National Associaltion of Myofascial Trigger Point Therapists - Symptom Checker

Triceps Brachii and Anconeus
This is the technical name of the muscle being described.  This name may be used to find additional information in any medical resource. Triceps Brachii and Anconeus
A group of muscles generally denotes muscles of the same function and may share a common attachment point. Forearm extensors
Muscle function, in this definition, is what the muscle could do if it was to contract by itself with the body in anatomical position.  This is a general definition of muscle function.  For more information on how muscles work together on the body please refer to a physiology or functional anatomy text.

The three heads of the triceps brachii extend the forearm at the elbow joint.  While the medial (deep) head of the triceps is considered the workhorse among the elbow extensors, the long head of triceps also adducts (brings closer to the body) and extends the arm at the shoulder joint.  The anconeus muscle assists the triceps in extension of the forearm at the elbow.

A description of where a Myofascial Trigger Point may produce pain in the body.  This area is generally located away from the trigger point.

Pain from the long head of the triceps extends upwards over the posterior arm to the back of the shoulder, occasionally to the base of the neck in the upper trapezius region, and sometimes down the dorsum (back) of the forearm, skipping the elbow.  Pain from TrPs in the medial head is projected to the lateral epicondyle (a common component of “tennis elbow”) and may also extend to the radial (thumb side) aspect of the forearm.  Pain from the deep head of the middle triceps refers to the medial epicondyle and may extend to the volar (palm facing) surface of the fourth and fifth digits.  Pain from the lateral head is referred over the arm posteriorly, sometimes to the dorsum of the forearm, and occasionally to the fourth and fifth digits.  Its taut bands may entrap the radial nerve.  The anconeus muscle, when containing active TrPs, will refer pain and tenderness locally to the lateral epicondyle.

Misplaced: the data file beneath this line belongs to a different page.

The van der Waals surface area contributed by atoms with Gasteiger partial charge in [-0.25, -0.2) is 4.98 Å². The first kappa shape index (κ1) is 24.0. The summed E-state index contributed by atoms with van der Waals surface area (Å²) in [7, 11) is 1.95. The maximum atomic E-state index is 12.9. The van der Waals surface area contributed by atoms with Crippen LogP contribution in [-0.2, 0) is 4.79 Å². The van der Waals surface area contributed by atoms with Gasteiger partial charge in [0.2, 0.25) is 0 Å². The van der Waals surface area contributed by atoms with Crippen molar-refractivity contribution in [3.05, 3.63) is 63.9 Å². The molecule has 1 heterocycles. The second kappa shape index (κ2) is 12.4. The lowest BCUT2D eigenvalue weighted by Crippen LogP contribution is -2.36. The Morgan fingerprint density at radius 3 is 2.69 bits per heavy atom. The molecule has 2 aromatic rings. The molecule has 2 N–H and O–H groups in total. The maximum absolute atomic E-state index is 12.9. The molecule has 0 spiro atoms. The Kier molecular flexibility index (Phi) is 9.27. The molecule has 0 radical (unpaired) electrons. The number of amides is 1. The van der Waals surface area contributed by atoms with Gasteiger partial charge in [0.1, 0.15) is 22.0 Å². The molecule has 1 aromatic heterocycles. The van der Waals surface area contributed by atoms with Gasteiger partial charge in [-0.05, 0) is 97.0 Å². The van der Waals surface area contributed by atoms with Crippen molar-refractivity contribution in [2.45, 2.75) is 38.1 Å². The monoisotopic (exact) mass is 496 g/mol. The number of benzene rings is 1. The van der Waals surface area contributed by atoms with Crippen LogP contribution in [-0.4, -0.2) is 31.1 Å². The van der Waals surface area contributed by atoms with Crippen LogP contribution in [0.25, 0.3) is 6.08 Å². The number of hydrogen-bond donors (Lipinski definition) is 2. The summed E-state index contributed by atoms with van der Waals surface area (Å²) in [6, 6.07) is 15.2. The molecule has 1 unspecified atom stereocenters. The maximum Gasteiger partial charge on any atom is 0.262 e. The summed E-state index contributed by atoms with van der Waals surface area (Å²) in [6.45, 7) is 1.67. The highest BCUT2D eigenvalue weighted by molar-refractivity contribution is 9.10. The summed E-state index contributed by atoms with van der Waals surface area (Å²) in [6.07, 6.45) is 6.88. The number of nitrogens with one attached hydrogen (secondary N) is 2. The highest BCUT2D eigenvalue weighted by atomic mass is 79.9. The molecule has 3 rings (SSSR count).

A description of the symptoms a person may experience with trigger points in the muscle being described.

People who have TrPs in these muscles complain of vague, hard-to-localize pain posteriorly in the shoulder and upper arm.  They are unaware of any restriction of motion because of the tendency to keep the elbow slightly flexed and out of the painful range, including holding it away from the side of the body.  Pain occurs during activity which requires forceful extension of the arm at the elbow: in the dominant arm (such as when playing tennis) and in the nondominant, elbow straight arm (such as when playing golf).


 A list of possible diseases that fit the information derived from examination of a patient.

  1. Lateral or medial epicondylitis.
  2. Olecranon bursitis.
  3. Thoracic outlet syndrome.
  4. Arthritis.
  5. C7 radiculopathy.
  6. Cubital tunnel syndrome.
  7. Radial nerve entrapment.

A list of activities or positions that may either CAUSE a trigger point to manifest or PROLONG a pain condition respectively.

  1. Overload from overuse of forearm crutches.
  2. The stress of a cane that is too long (used because of injury to the back or the leg).
  3. Short upper arms.
  4. Strain of the muscle in sports.
  5. Overenthusiastic conditioning exercises (golf practice or pushups).
  6. Excessive city driving in a car with manual transmission requiring extensive and repetitive gear shifting.
  7. Repetitively pressing tightly bound books on a photocopy machine.
  8. Sitting for long periods of time with the elbow held forward in front of the chest or abdomen and lacking elbow support (driving, needlepoint or other handwork, etc.)

A corrective action is usually a modification of daily routine which will reduce stress on the affected muscle(s) in a person with myofascial trigger points.

  1. Keep the arm vertical with the elbow behind the plane of the chest and not projected forward while reading, typing, writing, etc.
  2. Support the elbow with an armrest of suitable height whenever possible.
  3. Use of forearm crutches should be increased gradually so as not to overload the arm muscles.
  4. In tennis, change to a lighter weight racquet or to one not so heavy in the hand.  It might be helpful to shorten the grip, reducing the leverage on the triceps.
  5. Avoid chinning on a bar and pushups, which easily overload the arm muscles.  Resume progressively after recovery.
  6. Correct for short upper arms by raising the height of the armrests and by utilizing a writing board with padding underneath.

References : 
Simons DG, Travell JG, Simons LS, Myofascial Pain and Dysfunction: The Trigger Point Manual, vol 1, 2nd Ed. Baltimore: Williams and Wilkins, 1999.

Travell JG, Simons DG, Myofascial Pain and Dysfunction, vol 2. Baltimore: Williams & Wilkins, 1992.

This information is not intended to diagnose, treat, or cure any disease.  A proper diagnosis should be sought from a licensed health care provider.